Like Hammer, Kid 'N Play were successful hip hop artist who had just enough appeal for the masses. So in 1990, fresh off their success with the first House Party film. CBS decided to see if they could be successful in the cartoon world.

The cartoon featured the duo getting into some wild adventures as they embarked on tour for their music career. As a kid not knowing any better, I always wondered why characters like Bilal and the three bullies from the movies weren't included in the cartoon. Of course, those characters were created for the film which had nothing to do with hip hop act of Kid 'N Play.

Just like Mr. T and Hammer, Kid 'N Play appeared in live action segments at the beginning and end of each episode. They couldn't strike gold with the cartoon and it only lasted for one season. A couple of episodes are available on YouTube.


Fillmore! was an early 2000's ABC cartoon. It focused on Cornelius Fillmore, a one-time troubled middle schooler who has gotten on the straight path. He now investigates "crimes" that occur around his school, X Middle.

Along with his partner Ingrid, the two are members of the school's safety patrol doing what it takes to keep the school safe. The cartoon took heavy influence from crime proceduals and other hard-hitting cop shows toning it down for appeal to kids. It actually is a cartoon adults can enjoy as well due to that very reason.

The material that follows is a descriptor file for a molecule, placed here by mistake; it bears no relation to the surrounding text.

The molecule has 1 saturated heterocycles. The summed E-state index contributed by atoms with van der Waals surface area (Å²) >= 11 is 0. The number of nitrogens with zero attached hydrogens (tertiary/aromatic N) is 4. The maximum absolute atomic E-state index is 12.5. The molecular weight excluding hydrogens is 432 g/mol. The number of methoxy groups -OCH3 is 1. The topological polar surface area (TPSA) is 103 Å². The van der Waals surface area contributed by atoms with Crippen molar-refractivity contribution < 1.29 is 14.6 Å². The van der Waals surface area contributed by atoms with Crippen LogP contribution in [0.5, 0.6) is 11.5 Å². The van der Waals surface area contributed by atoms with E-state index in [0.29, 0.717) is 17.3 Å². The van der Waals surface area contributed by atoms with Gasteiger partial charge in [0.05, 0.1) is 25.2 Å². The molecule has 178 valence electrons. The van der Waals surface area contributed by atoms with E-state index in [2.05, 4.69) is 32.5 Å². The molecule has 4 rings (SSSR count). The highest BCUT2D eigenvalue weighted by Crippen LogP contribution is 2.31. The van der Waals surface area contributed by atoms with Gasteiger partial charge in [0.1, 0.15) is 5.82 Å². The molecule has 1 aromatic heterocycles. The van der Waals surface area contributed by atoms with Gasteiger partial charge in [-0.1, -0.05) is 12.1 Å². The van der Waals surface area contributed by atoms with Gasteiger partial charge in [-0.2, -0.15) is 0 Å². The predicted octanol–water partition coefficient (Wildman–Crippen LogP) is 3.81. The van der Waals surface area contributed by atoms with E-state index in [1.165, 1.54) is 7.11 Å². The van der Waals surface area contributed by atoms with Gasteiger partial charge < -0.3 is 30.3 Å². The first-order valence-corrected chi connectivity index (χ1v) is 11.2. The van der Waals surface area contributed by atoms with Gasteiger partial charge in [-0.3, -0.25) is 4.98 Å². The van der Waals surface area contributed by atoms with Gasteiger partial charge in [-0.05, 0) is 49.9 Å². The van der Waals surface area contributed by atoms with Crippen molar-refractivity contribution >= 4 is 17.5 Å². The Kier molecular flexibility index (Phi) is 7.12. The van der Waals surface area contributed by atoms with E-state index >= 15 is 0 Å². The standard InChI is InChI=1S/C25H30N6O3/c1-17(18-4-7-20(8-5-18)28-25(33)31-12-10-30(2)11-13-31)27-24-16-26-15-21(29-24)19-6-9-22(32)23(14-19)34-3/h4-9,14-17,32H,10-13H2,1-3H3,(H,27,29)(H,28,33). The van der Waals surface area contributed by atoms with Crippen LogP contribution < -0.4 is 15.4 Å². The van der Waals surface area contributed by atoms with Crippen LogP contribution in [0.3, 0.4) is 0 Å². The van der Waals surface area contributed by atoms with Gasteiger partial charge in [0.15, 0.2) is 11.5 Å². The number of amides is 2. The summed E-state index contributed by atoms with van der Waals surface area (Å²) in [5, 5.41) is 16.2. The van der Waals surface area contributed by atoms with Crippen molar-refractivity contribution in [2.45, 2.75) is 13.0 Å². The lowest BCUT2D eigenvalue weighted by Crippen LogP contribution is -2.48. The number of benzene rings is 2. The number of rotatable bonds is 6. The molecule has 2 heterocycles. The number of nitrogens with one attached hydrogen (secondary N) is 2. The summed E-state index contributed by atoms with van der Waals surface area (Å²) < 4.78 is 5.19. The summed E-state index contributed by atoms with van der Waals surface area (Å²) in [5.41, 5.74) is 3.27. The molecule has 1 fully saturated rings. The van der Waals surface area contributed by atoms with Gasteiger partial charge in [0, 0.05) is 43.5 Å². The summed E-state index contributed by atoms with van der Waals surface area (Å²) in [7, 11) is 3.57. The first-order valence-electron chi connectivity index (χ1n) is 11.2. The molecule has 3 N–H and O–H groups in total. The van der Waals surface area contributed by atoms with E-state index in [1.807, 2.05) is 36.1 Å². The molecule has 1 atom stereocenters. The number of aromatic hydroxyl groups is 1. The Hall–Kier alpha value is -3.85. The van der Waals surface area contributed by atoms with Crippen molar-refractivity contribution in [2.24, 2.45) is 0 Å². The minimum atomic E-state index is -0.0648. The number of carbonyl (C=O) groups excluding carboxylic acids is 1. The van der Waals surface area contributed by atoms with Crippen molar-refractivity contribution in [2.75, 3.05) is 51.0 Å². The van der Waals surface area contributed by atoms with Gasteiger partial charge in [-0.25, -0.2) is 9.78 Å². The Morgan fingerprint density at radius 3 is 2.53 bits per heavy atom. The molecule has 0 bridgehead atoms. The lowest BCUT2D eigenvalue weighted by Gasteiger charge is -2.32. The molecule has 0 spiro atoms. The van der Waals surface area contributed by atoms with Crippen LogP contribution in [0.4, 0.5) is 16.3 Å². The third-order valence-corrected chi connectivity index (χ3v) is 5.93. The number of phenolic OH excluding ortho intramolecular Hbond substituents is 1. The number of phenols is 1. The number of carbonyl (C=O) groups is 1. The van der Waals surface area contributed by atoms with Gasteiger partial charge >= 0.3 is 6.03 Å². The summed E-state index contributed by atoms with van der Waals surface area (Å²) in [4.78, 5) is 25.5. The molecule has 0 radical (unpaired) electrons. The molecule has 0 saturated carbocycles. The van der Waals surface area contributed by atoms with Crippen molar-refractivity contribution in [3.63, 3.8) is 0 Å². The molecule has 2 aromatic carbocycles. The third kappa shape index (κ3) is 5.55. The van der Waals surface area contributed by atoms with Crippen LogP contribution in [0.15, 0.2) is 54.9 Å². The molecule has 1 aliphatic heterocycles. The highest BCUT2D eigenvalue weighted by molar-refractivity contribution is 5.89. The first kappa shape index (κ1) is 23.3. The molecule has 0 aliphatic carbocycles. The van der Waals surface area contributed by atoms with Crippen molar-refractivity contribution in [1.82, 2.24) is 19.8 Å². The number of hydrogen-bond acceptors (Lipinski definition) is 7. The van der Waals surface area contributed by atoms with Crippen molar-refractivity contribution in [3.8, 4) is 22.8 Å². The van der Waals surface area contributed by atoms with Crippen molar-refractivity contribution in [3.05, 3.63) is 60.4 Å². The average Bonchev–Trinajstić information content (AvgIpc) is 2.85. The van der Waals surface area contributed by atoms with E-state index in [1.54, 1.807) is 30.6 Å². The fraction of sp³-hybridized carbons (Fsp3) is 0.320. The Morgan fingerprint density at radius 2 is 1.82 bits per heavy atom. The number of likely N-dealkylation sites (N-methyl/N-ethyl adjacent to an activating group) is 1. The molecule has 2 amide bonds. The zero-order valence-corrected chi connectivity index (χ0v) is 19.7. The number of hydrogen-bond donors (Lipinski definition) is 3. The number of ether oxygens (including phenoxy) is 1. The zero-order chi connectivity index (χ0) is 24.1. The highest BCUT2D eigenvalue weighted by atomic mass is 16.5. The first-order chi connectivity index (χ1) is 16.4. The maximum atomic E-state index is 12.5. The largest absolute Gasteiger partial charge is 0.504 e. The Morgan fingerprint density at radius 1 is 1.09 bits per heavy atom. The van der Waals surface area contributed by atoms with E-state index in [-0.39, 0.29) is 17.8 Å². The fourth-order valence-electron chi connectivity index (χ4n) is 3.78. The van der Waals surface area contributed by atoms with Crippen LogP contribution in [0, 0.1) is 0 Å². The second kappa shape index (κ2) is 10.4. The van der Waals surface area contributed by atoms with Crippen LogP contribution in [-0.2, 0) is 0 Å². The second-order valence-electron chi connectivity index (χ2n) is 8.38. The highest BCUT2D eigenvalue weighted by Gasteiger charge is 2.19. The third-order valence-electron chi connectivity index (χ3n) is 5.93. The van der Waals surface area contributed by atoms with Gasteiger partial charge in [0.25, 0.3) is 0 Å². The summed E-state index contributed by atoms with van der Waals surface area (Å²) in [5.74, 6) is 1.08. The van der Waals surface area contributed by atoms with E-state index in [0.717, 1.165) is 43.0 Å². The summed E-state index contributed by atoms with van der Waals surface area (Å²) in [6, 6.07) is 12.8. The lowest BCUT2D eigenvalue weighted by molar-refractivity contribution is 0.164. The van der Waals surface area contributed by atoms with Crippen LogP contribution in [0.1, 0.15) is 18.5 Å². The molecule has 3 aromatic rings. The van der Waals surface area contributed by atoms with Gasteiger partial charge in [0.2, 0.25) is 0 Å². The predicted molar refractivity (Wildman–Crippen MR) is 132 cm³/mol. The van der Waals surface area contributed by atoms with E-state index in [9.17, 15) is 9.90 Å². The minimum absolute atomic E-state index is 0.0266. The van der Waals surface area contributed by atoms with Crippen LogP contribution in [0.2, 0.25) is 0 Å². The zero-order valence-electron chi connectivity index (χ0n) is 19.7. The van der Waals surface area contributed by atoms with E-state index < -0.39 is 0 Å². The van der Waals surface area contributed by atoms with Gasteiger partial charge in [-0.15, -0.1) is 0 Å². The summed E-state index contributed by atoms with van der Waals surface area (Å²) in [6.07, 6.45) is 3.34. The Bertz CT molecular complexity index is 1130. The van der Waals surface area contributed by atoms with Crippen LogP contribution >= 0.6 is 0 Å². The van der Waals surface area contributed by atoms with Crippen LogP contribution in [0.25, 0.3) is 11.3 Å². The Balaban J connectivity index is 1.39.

It ran for two reasons and replayed for years on Disney channels such as Disney XD. It's not currently available on Disney Plus.


WayneHead is a cartoon created by Damon Wayans. Many can take it or leave it with the Wayans family style of comedy. I think their comedy legends, with Damon being the overall funniest of the bunch. From my understanding his intentions were very well with this cartoon, it unfortunately did not pan out well.

The cartoon follows Damey Wayne, a regular kid with a bald head and a club foot just doing regular kid things in NYC. It ran for one season on WB Kids during the WB's early years as a network. I'm not sure if it was because WB didn't have a large following at the time or people just didnt care for the show.

Either way it's a crime the show wasn't able to find it's footing. It's currently available on platforms like Amazon Video and Google Play for a couple bucks.

Happily Ever After: Fairy Tales for Every Child

An HBO Kids staple in the 90's was Happily Ever After. The series took fairy tales we all grew up with and switched it up, incorporating different cultures into each episode. Now it wasn't primarily Black characters highlighted in each episode, but a great deal of episodes did include Black characters.

Each episode featured major Hollywood stars at the time to voice the characters, and were narrated by Robert Guillaume. The series debuted in 1995 and ran until 2000, as a kid I didn't realize it but the show highlighted how important representation is.

The series is currently available on HBO Family for those who haven't cut the cord yet, and HBO Max for those that have.

About The Author

B is a 1500 original since 2017. He loves movies, pro wrestling, and traveling. His dream is to one day be able to travel around the world at his leisure. He also is a pro wrestling blogger for brand at He also has a geek branded blog at Follow him on IG @storybyb where you may find some of the most random questions and polls known to man.